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Archive for the ‘solar power’ category: Page 3

Dec 25, 2019

Scientists create thin films with tantalizing electronic properties

Posted by in categories: computing, solar power, sustainability

Scientists have created thin films made from barium zirconium sulfide (BaZrS3) and confirmed that the materials have alluring electronic and optical properties predicted by theorists.

The films combine exceptionally strong light absorption with good charge transport—two qualities that make them ideal for applications such as photovoltaics and light-emitting diodes (LEDs).

In , for example, experimental results suggest that BaZrS3 films would be much more efficient at converting sunlight into electricity than traditional silicon-based materials with identical thicknesses, says lead researcher Hao Zeng, Ph.D., professor of physics in the University at Buffalo College of Arts and Sciences. This could lower solar energy costs, especially because the new films performed admirably even when they had imperfections. (Manufacturing nearly flawless materials is typically more expensive, Zeng explains.)

Dec 24, 2019

Solar power from ‘the dark side’ unlocked by a new formula

Posted by in categories: solar power, sustainability

Engineers calculate the ultimate potential of next-generation solar panels

WEST LAFAYETTE, Ind. — Most of today’s solar panels capture sunlight and convert it to electricity only from the side facing the sky. If the dark underside of a solar panel could also convert sunlight reflected off the ground, even more electricity might be generated.

Double-sided solar cells are already enabling panels to sit vertically on land or rooftops and even horizontally as the canopy of a gas station, but it hasn’t been known exactly how much electricity these panels could ultimately generate or the money they could save.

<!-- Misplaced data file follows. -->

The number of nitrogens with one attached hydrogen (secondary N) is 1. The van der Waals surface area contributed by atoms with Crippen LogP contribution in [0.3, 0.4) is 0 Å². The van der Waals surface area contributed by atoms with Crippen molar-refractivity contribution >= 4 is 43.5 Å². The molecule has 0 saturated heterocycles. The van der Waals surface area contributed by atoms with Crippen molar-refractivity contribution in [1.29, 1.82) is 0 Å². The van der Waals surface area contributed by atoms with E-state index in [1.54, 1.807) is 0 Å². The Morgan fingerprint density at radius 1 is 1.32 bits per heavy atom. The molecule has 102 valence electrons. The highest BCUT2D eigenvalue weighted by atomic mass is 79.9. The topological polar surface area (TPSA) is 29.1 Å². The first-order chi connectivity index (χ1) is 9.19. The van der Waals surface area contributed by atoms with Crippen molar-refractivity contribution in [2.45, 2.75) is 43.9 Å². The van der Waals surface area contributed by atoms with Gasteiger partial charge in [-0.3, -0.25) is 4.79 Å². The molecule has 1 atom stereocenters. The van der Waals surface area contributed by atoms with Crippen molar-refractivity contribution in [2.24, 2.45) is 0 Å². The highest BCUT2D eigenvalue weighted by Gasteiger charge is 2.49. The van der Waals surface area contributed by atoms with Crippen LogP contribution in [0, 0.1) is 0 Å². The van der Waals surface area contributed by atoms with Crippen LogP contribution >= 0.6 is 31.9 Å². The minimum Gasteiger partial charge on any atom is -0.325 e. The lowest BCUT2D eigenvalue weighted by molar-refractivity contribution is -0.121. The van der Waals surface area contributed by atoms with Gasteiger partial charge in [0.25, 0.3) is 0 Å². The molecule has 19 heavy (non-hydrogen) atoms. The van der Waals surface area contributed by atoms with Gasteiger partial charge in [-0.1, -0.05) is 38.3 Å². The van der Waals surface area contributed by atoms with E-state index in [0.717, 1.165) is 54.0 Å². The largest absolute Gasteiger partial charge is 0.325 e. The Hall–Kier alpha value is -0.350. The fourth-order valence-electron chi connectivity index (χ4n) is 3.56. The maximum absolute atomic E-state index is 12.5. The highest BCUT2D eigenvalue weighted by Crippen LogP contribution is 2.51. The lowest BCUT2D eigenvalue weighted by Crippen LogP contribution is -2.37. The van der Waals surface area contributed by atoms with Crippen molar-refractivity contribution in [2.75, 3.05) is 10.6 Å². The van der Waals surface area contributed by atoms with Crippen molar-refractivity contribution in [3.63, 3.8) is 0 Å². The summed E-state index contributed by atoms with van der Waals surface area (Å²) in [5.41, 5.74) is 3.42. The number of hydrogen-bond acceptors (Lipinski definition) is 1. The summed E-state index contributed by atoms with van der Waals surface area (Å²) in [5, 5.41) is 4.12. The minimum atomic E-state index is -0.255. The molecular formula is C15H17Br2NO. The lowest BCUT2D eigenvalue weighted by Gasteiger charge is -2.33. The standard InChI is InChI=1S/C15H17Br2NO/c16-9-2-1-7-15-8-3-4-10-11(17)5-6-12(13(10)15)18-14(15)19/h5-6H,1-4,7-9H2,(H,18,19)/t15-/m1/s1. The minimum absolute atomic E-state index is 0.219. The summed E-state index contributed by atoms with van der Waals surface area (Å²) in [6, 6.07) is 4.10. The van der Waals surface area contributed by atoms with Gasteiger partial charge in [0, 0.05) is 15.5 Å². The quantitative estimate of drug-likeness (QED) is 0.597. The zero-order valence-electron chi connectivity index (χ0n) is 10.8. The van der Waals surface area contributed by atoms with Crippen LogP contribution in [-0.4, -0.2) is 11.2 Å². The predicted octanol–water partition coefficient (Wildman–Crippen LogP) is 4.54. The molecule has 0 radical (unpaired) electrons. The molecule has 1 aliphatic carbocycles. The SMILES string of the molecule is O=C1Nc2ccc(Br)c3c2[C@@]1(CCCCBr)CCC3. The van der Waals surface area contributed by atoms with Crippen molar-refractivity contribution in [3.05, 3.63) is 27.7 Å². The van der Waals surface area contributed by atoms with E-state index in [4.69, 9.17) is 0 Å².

Continue reading “Solar power from ‘the dark side’ unlocked by a new formula” »

Dec 17, 2019

Scientists Are Working on Spray-On Solar Panels

Posted by in categories: solar power, sustainability

Perovskites have been a hot research topic for the past 10 years, but we think we really have something here that can move us forward.

Dec 13, 2019

🎧 Photo

Posted by in categories: satellites, solar power, sustainability

Calling all radio amateurs! We’re challenging anyone with amateur radio equipment to catch the first signals from #OPS –SAT, ESA’s brand new space software lab. On 17 December, OPS-SAT will be launched into space with ESA’s #Cheops exoplanet satellite.

Once launched, the satellite will deploy its solar panels and ultra-high frequency antenna, and then start to send signals back home. Could you be the first on Earth to catch them? ESA’s mission control team in Darmstadt are asking for your help to find the fledgling #CubeSat 👉 http://www.esa.int/Enabling_Support/Operations/Calling_radio…nd_OPS-SAT

Dec 13, 2019

Elon Musk’s Plan for One Giant Solar Farm Is a Little Insane, but Not Completely Insane

Posted by in categories: Elon Musk, solar power, sustainability

Elon Musk has revived his idea to power the entire U.S. with one single, giant solar farm. In a recent tweet evidently directed at fellow mega-billionaire Bill Gates, Musk insinuated that his grand solar plan is actually quite simple (hat-tip to Inverse):

Dec 12, 2019

AI-driven robots are making new materials, improving solar cells and other technologies

Posted by in categories: information science, robotics/AI, solar power, sustainability